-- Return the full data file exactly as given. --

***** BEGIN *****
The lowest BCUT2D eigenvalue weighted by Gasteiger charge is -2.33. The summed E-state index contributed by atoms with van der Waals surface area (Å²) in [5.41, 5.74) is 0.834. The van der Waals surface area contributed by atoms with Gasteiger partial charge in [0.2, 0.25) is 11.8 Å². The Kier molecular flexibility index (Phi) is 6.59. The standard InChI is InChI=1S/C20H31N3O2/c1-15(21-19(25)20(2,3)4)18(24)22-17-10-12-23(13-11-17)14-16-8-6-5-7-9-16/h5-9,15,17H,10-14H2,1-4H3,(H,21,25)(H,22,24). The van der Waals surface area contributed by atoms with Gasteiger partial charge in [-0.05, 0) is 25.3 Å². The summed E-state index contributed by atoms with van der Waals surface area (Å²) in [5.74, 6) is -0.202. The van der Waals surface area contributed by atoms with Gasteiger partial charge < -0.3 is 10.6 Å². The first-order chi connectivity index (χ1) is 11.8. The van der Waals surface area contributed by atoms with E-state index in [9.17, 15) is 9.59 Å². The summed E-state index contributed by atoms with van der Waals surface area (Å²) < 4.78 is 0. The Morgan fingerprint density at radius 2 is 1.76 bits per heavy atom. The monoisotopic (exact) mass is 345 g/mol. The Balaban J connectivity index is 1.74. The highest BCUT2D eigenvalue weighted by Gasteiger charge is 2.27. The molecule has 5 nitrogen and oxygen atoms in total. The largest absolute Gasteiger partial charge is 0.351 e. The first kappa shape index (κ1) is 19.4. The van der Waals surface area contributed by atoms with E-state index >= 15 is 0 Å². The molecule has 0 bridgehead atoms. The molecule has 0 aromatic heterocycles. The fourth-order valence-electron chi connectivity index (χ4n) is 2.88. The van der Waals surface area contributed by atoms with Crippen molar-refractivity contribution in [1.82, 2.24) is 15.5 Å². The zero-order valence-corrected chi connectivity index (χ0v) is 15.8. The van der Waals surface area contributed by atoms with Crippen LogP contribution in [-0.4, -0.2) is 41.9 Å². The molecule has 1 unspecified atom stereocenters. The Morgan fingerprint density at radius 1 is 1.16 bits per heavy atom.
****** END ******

The lowest BCUT2D eigenvalue weighted by Gasteiger charge is -2.33. The summed E-state index contributed by atoms with van der Waals surface area (Å²) in [5.41, 5.74) is 0.834. The van der Waals surface area contributed by atoms with Gasteiger partial charge in [0.2, 0.25) is 11.8 Å². The Kier molecular flexibility index (Phi) is 6.59. The standard InChI is InChI=1S/C20H31N3O2/c1-15(21-19(25)20(2,3)4)18(24)22-17-10-12-23(13-11-17)14-16-8-6-5-7-9-16/h5-9,15,17H,10-14H2,1-4H3,(H,21,25)(H,22,24). The van der Waals surface area contributed by atoms with Gasteiger partial charge in [-0.05, 0) is 25.3 Å². The summed E-state index contributed by atoms with van der Waals surface area (Å²) in [5.74, 6) is -0.202. The van der Waals surface area contributed by atoms with Gasteiger partial charge < -0.3 is 10.6 Å². The first-order chi connectivity index (χ1) is 11.8. The van der Waals surface area contributed by atoms with E-state index in [9.17, 15) is 9.59 Å². The summed E-state index contributed by atoms with van der Waals surface area (Å²) < 4.78 is 0. The Morgan fingerprint density at radius 2 is 1.76 bits per heavy atom. The monoisotopic (exact) mass is 345 g/mol. The Balaban J connectivity index is 1.74. The highest BCUT2D eigenvalue weighted by Gasteiger charge is 2.27. The molecule has 5 nitrogen and oxygen atoms in total. The largest absolute Gasteiger partial charge is 0.351 e. The first kappa shape index (κ1) is 19.4. The van der Waals surface area contributed by atoms with E-state index >= 15 is 0 Å². The molecule has 0 bridgehead atoms. The molecule has 0 aromatic heterocycles. The fourth-order valence-electron chi connectivity index (χ4n) is 2.88. The van der Waals surface area contributed by atoms with Crippen molar-refractivity contribution in [1.82, 2.24) is 15.5 Å². The zero-order valence-corrected chi connectivity index (χ0v) is 15.8. The van der Waals surface area contributed by atoms with Crippen LogP contribution in [-0.4, -0.2) is 41.9 Å². The molecule has 1 unspecified atom stereocenters. The Morgan fingerprint density at radius 1 is 1.16 bits per heavy atom.